So what’s been happening on the supply side of oil markets is important. But so is what’s been happening on the demand side.

Friday, 9 January 2015

Stocks erase loss for year

Stocks rose on Thursday.

The S&P 500 rose 1.8 percent, the STOXX Europe 600 jumped 2.8 percent and the MSCI Emerging Markets Index gained 1.9 percent, all erasing year-to-date losses.

Oil was mixed though. Brent fell 19 cents but West Texas Intermediate rose 14 cents.

Wednesday, 7 January 2015

Markets fall as Gross says good times are over

Markets fell on Tuesday.

The S&P 500 lost 0.9 percent, its fifth consecutive decline, the longest losing streak in 13 months. West Texas Intermediate oil fell 4.2 percent while the yield on US 10-year Treasuries fell seven basis points to 1.96 percent.

The STOXX Europe 600 fell 0.7 percent, its third consecutive decline, amid concerns over the possible exit of Greece from the euro area. The MSCI Emerging Market Index fell for a fourth day, declining 0.8 percent.

Bill Gross thinks that there are more losses in store for assets in 2015. In his Investment Outlook for January, Gross says: “When the year is done, there will be minus signs in front of returns for many asset classes. The good times are over.”

Tuesday, 6 January 2015

As goes January, so goes the year?

In a recent blog post, Corey Hoffstein, Chief Investment Officer and Chief Technology Officer of Newfound, looked at whether market performance in January provides any useful indication of its performance in the rest of the year.

At the end of every January there is an onslaught of articles talking about the old adage, “as goes January, so goes the year.” The translation is that the performance in January is a good indicator of how the year will turn out...

Let’s set up the basics: using S&P 500 index data going back to 1951, we can calculate that in 75% of years, the directional return – positive or negative – from the year mirrored the directional return of January...

... A strong January gives the full year’s return a solid head start, but it says nothing about performance in the following 11 months.

What’s a simple way to test this? We can look at the probability that February through December is positive given that January was positive... What is this probability? Close to 70%.

If that seems high it is, historically, have tended to go up. In fact, the raw probability that February through December was positive over the same time frame is 75%.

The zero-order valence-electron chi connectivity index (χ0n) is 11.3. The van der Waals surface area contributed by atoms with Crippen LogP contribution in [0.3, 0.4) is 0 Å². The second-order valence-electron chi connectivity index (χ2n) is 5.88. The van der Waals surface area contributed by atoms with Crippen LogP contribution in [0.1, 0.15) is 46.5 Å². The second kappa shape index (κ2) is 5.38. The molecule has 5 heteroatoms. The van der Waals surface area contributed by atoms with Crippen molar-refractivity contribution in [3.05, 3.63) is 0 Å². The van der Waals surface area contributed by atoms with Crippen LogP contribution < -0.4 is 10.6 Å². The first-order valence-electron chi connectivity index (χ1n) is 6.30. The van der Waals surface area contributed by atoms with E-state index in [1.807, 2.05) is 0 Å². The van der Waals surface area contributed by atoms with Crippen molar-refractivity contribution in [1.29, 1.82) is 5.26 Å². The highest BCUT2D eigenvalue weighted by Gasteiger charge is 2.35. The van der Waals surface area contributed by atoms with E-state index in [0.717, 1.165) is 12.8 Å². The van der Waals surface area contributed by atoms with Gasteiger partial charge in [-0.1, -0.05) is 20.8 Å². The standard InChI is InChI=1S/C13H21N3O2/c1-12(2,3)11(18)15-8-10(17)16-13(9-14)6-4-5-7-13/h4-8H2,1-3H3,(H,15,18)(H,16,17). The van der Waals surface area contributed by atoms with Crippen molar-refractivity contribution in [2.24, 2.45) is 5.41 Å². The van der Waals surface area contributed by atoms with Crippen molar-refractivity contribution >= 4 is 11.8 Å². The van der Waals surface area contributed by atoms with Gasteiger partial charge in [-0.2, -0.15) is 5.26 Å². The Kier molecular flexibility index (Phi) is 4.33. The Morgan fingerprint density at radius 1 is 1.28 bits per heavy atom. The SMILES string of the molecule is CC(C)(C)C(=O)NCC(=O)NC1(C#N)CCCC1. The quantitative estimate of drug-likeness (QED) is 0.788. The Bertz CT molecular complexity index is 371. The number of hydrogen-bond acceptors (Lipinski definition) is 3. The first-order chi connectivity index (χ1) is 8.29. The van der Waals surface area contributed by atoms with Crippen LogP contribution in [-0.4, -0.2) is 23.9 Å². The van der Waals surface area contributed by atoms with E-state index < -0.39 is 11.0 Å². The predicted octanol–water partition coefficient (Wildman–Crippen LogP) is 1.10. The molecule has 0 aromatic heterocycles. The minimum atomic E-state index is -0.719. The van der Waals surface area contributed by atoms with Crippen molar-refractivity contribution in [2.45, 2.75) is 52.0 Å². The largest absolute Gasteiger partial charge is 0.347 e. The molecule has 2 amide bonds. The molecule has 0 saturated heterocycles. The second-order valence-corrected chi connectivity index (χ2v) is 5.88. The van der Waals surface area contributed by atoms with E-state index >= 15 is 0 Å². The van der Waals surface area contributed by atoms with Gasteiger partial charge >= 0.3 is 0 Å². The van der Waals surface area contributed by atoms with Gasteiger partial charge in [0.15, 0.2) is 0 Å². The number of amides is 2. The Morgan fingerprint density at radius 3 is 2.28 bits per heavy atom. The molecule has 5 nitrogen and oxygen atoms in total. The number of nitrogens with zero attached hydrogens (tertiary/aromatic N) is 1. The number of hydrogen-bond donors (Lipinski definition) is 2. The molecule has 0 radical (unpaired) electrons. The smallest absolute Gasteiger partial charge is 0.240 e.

In other words, there is no extra information in January’s return that helps us forecast February through December. And nor would we expect there to be from any theoretical foundation.

Monday, 5 January 2015

Strategists see more gains for US stocks in 2015 as bonds look pricey

After three consecutive years of gains, the Wall Street Journal reports that Wall Street strategists forecast more gains for US stocks in 2015:

The U.S. central bank is expected to raise short-term interest rates this year for the first time in nearly a decade, but strategists still expect U.S. stocks to end the year with gains...

Wall Street strategists see the S&P 500 rising 8.2% this year, based on the average forecast of banks and money-management firms polled by research firm Birinyi Associates. Accelerating economic expansion in the U.S. and strong corporate-earnings growth will continue to power the rally, they say.

High valuations are a concern though.

To be sure, some strategists are concerned about the stock market’s relatively high valuation, saying that it leaves stocks vulnerable to a sharp pullback if earnings disappoint or if the economic outlook darkens.

Still, bonds, the traditional competitor for the investor’s money, is not looking cheap either. CNN reports on Sunday:

Stocks are pricey...

Bonds are the obvious alternative. There’s just one problem: If stocks look a little scary, bonds look worse.

“Every time you hear someone say we're at record low yields, what they're really saying is we're at record high bond prices,” says Burt White, chief investment officer of LPL Financial...

The advice for 2015 is to keep your portfolio overweight stocks and underweight bonds.

Friday, 2 January 2015

Developed stock markets rise for third consecutive year

Stocks had another positive year in 2014, especially in developed markets.

Stock markets in the United States, Europe and Japan all rose for the third consecutive year. The Standard & Poor's 500 Index in the US rose 11.4 percent last year, the STOXX Europe 600 Index rose 4.4 percent and Japan's Nikkei 225 Stock Average rose 7.1 percent.

Stocks had a positive year despite ending on a weak note. The S&P 500 fell 0.4 percent last month, its first December decline since 2007. The STOXX Europe 600 fell 1.4 percent last month, its first December decline since 2008. The Nikkei 225 fell less than 0.1 percent.

Markets finished down in December despite hitting multi-year highs earlier in the month. The S&P 500 hit an all-time high on 29 December. The STOXX Europe 600 hit its highest level in almost seven years on 5 December. The Nikkei 225 briefly rose above 18,000 on 8 December for the first time in seven years.

While stocks in the developed markets did well in 2014 as a whole, stocks in emerging markets were mostly weak. The MSCI Emerging Markets Index fell 4.6 percent in 2014.

China's stock market was an exception to the weakness in emerging markets. The Shanghai Composite Index rose 52.9 percent in 2014 to close at the highest level since January 2010.